This section is from the "Architectural Iron And Steel, And Its Application In The Construction Of Buildings" book, by WM. H. Birkmire.. Also see Amazon: Architectural Iron And Steel, And Its Application In The Construction Of Buildings.

There are several important points to be considered in planning a roof for a building. The trusses should be so placed as to be central over piers; consequently the number of trusses will be governed by the number of piers and the distance between centres, which should be from eight to sixteen feet; twelve feet being a suitable proportionate distance. The closer the trusses the less the proportion of the load each will have to sustain, and the lighter may be the rafters to support the roof surface.

In all calculations for roofs, the exact load should be found which will come upon each truss - the weight of the truss itself, the roof, ceiling, snow and wind. The rafters will be required to support the roofing timbers, the boarding, covering, snow and wind. The tie beam will have to support the weight of ceiling.

According to Mr. Trautwine, for spans not exceeding seventy-five feet, and with trusses seven feet apart, the total dead load per square foot, including the truss itself, purlins, etc., complete, may be safely taken as follows:

Pounds. | |

Roof covered with corrugated iron, unboarded.... | 8 |

If plastered below rafters................. | , 18 |

Roof covered with corrugated iron on boards...... | 11 |

If plastered below rafters..... | 18 |

35 |

Pounds. | |

Roof covered with slate, unboarded as on laths.... | 13 |

" " " " on boards 1 1/4 inches thick.... | 16 |

If plastered below rafters...... | 26 |

Roof covered with shingles or laths..... | 10 |

If plastered below the rafters or tie beam.... | 20 |

Roof covered with shingles on 1/8 inch boards...... | 13 |

For spans of from seventy-five to one hundred and fifty feet it will suffice to add four pounds to each of these totals.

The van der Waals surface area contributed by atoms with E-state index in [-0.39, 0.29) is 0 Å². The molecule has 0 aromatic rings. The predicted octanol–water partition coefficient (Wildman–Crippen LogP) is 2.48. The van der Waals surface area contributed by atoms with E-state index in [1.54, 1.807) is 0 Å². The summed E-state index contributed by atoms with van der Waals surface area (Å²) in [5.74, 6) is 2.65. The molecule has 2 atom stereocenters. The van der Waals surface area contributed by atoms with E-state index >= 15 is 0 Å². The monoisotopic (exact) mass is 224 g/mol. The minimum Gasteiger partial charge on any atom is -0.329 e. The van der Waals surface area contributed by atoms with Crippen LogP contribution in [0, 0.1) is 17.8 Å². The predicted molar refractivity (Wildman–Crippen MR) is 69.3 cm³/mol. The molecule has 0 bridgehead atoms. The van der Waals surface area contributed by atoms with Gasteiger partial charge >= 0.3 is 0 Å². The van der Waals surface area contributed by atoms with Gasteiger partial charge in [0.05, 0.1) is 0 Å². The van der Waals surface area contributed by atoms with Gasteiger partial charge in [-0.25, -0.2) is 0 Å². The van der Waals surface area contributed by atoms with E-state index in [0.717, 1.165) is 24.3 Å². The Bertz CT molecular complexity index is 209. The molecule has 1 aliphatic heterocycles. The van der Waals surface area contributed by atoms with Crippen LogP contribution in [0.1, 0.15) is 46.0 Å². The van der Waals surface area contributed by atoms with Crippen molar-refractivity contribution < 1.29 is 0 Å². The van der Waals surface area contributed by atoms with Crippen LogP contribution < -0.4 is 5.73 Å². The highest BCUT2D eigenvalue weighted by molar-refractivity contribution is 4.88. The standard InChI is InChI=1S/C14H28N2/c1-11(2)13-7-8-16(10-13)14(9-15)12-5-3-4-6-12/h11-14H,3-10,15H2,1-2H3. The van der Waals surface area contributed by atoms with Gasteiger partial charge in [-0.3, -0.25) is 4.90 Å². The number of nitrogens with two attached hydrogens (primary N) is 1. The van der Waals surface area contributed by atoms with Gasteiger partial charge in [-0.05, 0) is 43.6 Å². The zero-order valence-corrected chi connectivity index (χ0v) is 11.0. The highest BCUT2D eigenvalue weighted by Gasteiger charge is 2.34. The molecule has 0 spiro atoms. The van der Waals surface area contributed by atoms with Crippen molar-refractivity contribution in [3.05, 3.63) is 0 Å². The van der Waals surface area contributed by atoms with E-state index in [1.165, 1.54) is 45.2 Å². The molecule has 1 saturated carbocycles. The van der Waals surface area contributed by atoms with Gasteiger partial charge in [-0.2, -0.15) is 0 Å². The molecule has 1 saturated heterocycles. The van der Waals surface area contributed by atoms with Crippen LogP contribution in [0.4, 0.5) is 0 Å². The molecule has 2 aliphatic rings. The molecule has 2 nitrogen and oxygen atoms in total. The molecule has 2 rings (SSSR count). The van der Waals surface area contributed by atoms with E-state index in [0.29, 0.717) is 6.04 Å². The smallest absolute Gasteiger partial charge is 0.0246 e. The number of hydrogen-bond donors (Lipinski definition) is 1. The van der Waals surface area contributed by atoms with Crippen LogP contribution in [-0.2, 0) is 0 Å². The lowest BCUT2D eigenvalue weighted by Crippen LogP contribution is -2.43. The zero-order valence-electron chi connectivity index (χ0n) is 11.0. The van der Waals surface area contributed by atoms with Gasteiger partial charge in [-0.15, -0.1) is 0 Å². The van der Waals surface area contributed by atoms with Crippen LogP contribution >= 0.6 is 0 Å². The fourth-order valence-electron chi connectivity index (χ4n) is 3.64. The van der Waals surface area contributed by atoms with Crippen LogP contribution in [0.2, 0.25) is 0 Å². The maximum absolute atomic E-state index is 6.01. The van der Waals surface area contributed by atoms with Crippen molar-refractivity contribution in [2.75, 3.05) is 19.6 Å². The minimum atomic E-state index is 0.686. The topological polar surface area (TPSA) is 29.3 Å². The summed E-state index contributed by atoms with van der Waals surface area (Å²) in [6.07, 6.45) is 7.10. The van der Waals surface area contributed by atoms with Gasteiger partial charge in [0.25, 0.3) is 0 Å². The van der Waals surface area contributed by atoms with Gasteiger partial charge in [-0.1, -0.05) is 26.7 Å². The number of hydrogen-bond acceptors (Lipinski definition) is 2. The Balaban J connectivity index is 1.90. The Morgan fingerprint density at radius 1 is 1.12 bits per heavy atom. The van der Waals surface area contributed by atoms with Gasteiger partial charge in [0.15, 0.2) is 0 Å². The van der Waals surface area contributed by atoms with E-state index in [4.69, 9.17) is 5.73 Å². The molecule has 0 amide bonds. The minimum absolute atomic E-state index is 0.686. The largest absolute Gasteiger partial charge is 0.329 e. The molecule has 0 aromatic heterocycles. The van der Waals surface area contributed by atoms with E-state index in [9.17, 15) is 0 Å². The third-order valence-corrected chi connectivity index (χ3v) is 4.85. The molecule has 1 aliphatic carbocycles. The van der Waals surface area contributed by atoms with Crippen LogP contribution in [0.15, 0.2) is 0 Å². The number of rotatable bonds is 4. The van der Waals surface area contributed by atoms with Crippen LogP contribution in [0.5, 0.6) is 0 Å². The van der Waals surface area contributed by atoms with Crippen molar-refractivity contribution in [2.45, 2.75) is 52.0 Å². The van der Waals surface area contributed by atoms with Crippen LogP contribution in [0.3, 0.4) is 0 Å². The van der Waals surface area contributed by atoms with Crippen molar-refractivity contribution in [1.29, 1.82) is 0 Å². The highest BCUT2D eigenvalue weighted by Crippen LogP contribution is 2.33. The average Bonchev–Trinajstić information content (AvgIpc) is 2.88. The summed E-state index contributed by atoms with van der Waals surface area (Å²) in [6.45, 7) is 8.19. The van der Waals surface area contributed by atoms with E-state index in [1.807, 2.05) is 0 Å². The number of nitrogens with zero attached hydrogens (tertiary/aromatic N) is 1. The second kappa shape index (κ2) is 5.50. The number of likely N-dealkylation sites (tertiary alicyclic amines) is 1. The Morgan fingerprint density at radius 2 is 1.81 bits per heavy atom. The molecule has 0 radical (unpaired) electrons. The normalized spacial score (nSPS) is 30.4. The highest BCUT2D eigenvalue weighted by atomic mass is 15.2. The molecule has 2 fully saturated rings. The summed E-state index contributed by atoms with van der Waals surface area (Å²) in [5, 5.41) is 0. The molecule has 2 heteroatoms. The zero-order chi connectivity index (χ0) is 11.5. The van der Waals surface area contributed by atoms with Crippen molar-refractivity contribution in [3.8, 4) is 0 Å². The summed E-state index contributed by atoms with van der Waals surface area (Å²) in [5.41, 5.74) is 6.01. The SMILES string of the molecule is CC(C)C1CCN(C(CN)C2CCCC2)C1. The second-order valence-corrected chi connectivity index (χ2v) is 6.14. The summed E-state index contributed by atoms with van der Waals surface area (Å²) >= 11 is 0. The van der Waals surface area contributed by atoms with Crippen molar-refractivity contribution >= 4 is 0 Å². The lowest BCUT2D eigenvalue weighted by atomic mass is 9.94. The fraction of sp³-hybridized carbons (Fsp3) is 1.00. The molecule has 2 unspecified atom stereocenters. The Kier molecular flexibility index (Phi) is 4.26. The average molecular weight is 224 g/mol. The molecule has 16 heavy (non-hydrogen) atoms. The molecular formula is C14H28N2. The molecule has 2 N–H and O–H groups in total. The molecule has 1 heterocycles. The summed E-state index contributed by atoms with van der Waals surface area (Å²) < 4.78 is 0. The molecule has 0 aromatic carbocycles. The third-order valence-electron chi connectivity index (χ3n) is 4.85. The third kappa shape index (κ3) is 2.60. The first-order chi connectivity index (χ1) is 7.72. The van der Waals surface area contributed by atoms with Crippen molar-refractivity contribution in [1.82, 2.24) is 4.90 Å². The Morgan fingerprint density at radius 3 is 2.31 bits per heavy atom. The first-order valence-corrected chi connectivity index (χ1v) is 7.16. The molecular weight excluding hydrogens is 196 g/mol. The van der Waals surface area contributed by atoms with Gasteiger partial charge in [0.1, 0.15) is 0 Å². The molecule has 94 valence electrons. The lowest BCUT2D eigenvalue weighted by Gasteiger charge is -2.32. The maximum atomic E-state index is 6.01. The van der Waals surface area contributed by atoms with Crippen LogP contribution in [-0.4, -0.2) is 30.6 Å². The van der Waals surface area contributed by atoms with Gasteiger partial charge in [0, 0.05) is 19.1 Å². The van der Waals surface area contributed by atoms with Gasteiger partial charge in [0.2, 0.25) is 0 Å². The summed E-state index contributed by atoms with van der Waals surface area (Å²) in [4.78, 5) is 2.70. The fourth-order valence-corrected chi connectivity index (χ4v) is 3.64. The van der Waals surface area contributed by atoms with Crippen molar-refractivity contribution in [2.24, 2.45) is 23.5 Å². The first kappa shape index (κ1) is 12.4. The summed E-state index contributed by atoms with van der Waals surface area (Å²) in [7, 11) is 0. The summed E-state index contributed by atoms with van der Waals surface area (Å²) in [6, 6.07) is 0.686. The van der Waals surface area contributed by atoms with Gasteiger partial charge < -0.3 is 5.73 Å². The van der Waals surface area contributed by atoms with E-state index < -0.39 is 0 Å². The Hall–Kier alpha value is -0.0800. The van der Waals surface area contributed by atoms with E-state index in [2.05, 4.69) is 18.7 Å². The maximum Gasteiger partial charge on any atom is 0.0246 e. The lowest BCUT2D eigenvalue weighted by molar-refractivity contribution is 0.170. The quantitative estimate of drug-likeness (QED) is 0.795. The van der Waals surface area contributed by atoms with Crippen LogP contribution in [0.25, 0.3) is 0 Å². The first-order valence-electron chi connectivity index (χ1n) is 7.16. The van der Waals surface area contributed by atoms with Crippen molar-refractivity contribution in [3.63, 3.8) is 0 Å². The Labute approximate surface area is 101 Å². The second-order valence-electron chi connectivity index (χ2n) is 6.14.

For wind pressure taken at an angle of 22 1/2 degrees add 10 pounds per square foot; at an angle of 45 degrees, 20 pounds. For snow reverse these figures, adding for pressure at 22 1/2 degrees 20 pounds, and at 45 degrees 10 pounds per square foot.

If a ceiling composed of wooden timbers with lathing and plastering is to be included, 10 to 12 pounds per square foot should be added. If the ceiling rafters are to be of iron, their size and thickness may readily be calculated. Then take 7 to 9 pounds per square foot for plastering, II pounds for two-inch porous terra-cotta blocks: if metallic or wire lath is used instead of porous blocks, only slight allowance need be made therefor.

**The Graphic Method** consists of representing loads and strains by lines drawn to a scale of pounds to the fraction of an inch, being the simplest and readiest way of computing strains in trusses. Only a few examples will be given, a treatise on roofs not being within the scope of this volume.

No. 1 is a simple king-post truss with braces for supporting centre of the rafters. For finding the strains it is best to represent each member by a single line, being a diagram of the truss. Having found the correct weight to be supported, it should be divided into four parts; the point between D and F taking one half of F and D, the point between B and D one half of each, and each abutment one half of B and one half of H. The fine lines represent tension, the heavy lines compression.

With any convenient scale, as Fig. ia, lay off the spaces representing the vertical load supported at each point of the roof respectively.

As the reactions will be each one half the load, we locate k half way between the abutments.

Begin with the joint at foot of rafter and draw ab parallel to AB, and ak parallel to AK until it meets ab at a; draw cd parallel to CD; draw ac parallel to A C, and ce parallel to CE.

The joints to the right will be similar to those on the left, the truss being uniformly loaded.

The strains may be then scaled off, on which the total load = L as follows:

The length of | ab | ak | cd | ac | ce |

= strain on | AB | AK | CD | AC | CE |

(Fig. 2) Draw a strain diagram, Fig. 2A, as before.

Draw ab parallel to AB, ag parallel to AG, cd parallel to CD, ac parallel to A C, ce parallel to CE, eg parallel to EG.

The strains may be then scalfed off, on which the total load = L as follows:

The length of | ab | ag | cd | ac | ce | eg |

= strain on | AB | AG | CD | AC | CE | EG |

By continuing the strain diagram it will be noticed that the other side is similar; it is therefore unnecessary to continue the other half.

**Truss No. 3**(Fig. 1) is divided into eight parts, continuing the strain sheet as before, but using half of diagram Fig. ia, which would give bo. Draw ab parallel to AB, ao to AO, cd to CD, ac to AC, ck to CK; then draw ef parallel to EF, and gh to GH; then draw eg in line with ac, and draw kl parallel to KL, and el to EL. Then draw gm parallel to GM; it will pass through l. Draw om intersecting gm at m. Im lies over gm and is taken as two lines. MM is a light rod preventing the main tie from sagging. The strain may then be scaled off, on which the total load = L as follows:

The length of | ab | ao | cd | ac | ck | ef | gh | kl | el | gm | om | Im |

= strain on | AB | AO | CD | AC | CK | EF | GH | KL | EL | GM | OM | LM |

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